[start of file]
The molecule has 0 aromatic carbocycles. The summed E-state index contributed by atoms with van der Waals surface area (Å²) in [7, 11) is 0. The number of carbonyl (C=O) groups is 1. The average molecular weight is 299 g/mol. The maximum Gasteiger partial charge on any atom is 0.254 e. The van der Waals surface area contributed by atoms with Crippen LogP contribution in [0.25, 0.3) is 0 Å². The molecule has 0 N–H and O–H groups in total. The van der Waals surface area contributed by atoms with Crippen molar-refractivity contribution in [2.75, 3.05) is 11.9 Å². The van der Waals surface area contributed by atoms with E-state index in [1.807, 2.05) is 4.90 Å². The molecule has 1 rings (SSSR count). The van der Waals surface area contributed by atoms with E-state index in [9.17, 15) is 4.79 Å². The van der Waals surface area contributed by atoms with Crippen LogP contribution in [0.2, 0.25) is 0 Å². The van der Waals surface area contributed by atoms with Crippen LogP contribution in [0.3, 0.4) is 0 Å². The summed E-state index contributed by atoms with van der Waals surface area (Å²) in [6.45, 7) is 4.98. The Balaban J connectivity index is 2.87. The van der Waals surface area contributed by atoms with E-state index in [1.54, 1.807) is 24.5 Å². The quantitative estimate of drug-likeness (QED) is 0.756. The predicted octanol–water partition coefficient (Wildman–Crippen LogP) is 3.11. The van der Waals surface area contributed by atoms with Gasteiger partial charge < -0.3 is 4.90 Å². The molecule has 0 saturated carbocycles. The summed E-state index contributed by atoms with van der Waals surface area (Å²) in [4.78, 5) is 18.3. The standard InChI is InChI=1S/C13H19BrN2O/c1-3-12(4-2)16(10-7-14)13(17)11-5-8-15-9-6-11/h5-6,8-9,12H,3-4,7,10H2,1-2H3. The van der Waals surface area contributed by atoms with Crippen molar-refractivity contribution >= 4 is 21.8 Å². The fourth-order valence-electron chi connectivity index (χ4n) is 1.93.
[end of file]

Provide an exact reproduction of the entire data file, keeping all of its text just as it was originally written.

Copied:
The molecule has 0 aromatic carbocycles. The summed E-state index contributed by atoms with van der Waals surface area (Å²) in [7, 11) is 0. The number of carbonyl (C=O) groups is 1. The average molecular weight is 299 g/mol. The maximum Gasteiger partial charge on any atom is 0.254 e. The van der Waals surface area contributed by atoms with Crippen LogP contribution in [0.25, 0.3) is 0 Å². The molecule has 0 N–H and O–H groups in total. The van der Waals surface area contributed by atoms with Crippen molar-refractivity contribution in [2.75, 3.05) is 11.9 Å². The van der Waals surface area contributed by atoms with E-state index in [1.807, 2.05) is 4.90 Å². The molecule has 1 rings (SSSR count). The van der Waals surface area contributed by atoms with E-state index in [9.17, 15) is 4.79 Å². The van der Waals surface area contributed by atoms with Crippen LogP contribution in [0.2, 0.25) is 0 Å². The van der Waals surface area contributed by atoms with Crippen LogP contribution in [0.3, 0.4) is 0 Å². The summed E-state index contributed by atoms with van der Waals surface area (Å²) in [6.45, 7) is 4.98. The Balaban J connectivity index is 2.87. The van der Waals surface area contributed by atoms with E-state index in [1.54, 1.807) is 24.5 Å². The quantitative estimate of drug-likeness (QED) is 0.756. The predicted octanol–water partition coefficient (Wildman–Crippen LogP) is 3.11. The van der Waals surface area contributed by atoms with Gasteiger partial charge < -0.3 is 4.90 Å². The molecule has 0 saturated carbocycles. The summed E-state index contributed by atoms with van der Waals surface area (Å²) in [4.78, 5) is 18.3. The standard InChI is InChI=1S/C13H19BrN2O/c1-3-12(4-2)16(10-7-14)13(17)11-5-8-15-9-6-11/h5-6,8-9,12H,3-4,7,10H2,1-2H3. The van der Waals surface area contributed by atoms with Crippen molar-refractivity contribution >= 4 is 21.8 Å². The fourth-order valence-electron chi connectivity index (χ4n) is 1.93.